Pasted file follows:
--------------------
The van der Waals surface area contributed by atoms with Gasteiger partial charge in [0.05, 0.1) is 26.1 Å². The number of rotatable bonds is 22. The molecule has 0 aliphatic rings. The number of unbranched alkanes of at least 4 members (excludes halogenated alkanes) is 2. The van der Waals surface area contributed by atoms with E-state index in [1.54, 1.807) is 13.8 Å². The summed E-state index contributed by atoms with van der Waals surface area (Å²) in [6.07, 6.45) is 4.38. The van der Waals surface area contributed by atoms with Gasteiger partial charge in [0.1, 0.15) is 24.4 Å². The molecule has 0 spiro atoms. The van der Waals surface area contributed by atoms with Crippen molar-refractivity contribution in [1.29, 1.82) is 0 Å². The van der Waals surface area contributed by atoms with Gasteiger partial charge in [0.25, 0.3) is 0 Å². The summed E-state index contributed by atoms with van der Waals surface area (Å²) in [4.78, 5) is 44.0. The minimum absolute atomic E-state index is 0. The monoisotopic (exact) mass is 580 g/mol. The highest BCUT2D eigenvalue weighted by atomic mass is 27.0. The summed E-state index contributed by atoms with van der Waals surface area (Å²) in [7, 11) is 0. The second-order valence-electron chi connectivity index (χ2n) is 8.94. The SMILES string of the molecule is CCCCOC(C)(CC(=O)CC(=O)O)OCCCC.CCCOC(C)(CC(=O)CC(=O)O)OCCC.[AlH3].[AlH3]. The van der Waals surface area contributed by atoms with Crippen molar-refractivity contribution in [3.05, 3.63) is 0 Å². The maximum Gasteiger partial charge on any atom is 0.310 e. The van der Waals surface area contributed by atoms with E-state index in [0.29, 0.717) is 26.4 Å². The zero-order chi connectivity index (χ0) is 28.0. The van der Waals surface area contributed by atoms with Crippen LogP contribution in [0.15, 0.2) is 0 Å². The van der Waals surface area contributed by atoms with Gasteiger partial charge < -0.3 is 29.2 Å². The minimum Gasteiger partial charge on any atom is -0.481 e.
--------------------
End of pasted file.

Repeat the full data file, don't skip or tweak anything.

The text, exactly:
The van der Waals surface area contributed by atoms with Gasteiger partial charge in [0.05, 0.1) is 26.1 Å². The number of rotatable bonds is 22. The molecule has 0 aliphatic rings. The number of unbranched alkanes of at least 4 members (excludes halogenated alkanes) is 2. The van der Waals surface area contributed by atoms with E-state index in [1.54, 1.807) is 13.8 Å². The summed E-state index contributed by atoms with van der Waals surface area (Å²) in [6.07, 6.45) is 4.38. The van der Waals surface area contributed by atoms with Gasteiger partial charge in [0.1, 0.15) is 24.4 Å². The molecule has 0 spiro atoms. The van der Waals surface area contributed by atoms with Crippen molar-refractivity contribution in [1.29, 1.82) is 0 Å². The van der Waals surface area contributed by atoms with Gasteiger partial charge in [0.25, 0.3) is 0 Å². The summed E-state index contributed by atoms with van der Waals surface area (Å²) in [4.78, 5) is 44.0. The minimum absolute atomic E-state index is 0. The monoisotopic (exact) mass is 580 g/mol. The highest BCUT2D eigenvalue weighted by atomic mass is 27.0. The summed E-state index contributed by atoms with van der Waals surface area (Å²) in [7, 11) is 0. The second-order valence-electron chi connectivity index (χ2n) is 8.94. The SMILES string of the molecule is CCCCOC(C)(CC(=O)CC(=O)O)OCCCC.CCCOC(C)(CC(=O)CC(=O)O)OCCC.[AlH3].[AlH3]. The van der Waals surface area contributed by atoms with Crippen molar-refractivity contribution in [3.05, 3.63) is 0 Å². The maximum Gasteiger partial charge on any atom is 0.310 e. The van der Waals surface area contributed by atoms with E-state index in [0.29, 0.717) is 26.4 Å². The zero-order chi connectivity index (χ0) is 28.0. The van der Waals surface area contributed by atoms with Crippen LogP contribution in [0.15, 0.2) is 0 Å². The van der Waals surface area contributed by atoms with Gasteiger partial charge < -0.3 is 29.2 Å². The minimum Gasteiger partial charge on any atom is -0.481 e.